The Justice Department is stepping up efforts to target bid-rigging and other types of collusion that cheat the government in the contracting process, reports the Wall Street Journal. DOJ announced a new strike force to focus on procurement collusion, which occurs when companies seeking business with the government agree among themselves on what prices or bids they will submit. The government spends more than $550 billion annually on contracts for goods and services, including defense spending.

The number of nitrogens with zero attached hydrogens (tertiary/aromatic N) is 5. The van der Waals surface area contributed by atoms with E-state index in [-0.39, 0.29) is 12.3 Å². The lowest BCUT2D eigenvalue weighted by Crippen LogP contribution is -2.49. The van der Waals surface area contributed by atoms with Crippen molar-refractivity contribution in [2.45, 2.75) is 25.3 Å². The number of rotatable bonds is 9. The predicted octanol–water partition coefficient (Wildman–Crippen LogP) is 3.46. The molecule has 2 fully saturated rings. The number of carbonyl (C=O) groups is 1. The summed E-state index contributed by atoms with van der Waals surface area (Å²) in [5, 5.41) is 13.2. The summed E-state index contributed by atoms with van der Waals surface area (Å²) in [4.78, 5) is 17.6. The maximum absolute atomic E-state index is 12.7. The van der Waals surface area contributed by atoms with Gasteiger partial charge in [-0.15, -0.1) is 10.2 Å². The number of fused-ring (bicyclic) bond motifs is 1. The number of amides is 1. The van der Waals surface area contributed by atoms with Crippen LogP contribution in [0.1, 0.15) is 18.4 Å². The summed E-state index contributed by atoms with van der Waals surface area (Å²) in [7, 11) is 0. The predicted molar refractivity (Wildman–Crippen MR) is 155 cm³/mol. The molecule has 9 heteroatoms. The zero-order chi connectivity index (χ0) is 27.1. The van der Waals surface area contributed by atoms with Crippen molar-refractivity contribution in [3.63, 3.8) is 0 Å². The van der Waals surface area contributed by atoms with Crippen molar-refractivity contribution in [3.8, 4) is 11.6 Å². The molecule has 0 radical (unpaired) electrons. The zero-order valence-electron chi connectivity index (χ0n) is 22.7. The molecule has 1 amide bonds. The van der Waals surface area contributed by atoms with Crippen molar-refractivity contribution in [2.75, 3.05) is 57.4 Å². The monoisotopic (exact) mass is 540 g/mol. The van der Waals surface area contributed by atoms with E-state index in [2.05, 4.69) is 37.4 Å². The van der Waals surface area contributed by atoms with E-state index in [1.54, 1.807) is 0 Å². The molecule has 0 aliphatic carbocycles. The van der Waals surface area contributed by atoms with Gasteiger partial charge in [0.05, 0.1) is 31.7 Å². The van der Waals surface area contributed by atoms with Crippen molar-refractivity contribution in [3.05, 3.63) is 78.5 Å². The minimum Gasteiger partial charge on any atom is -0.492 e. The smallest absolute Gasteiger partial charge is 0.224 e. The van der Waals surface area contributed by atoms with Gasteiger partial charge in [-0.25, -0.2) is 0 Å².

The new effort is focused on prosecuting violations that suppress competition and artificially raise costs for contracts, as well as on boosting procurement training designed to head off antitrust crimes before they occur. Assistant Attorney General Makan Delrahim, head of DOJ’s antitrust division, said more than a third of the division’s 100-plus open criminal investigations relate to public procurement or otherwise involve the government being a victim of criminal conduct. The announcement comes after Justice Department cases targeting South Korean companies that rigged bids and fixed prices for fuel supplied to U.S. military bases. The department has started bringing cases that target distortions of the bidding process in auctions run by the General Services Administration, which sells surplus computer equipment and other goods no longer needed by government agencies.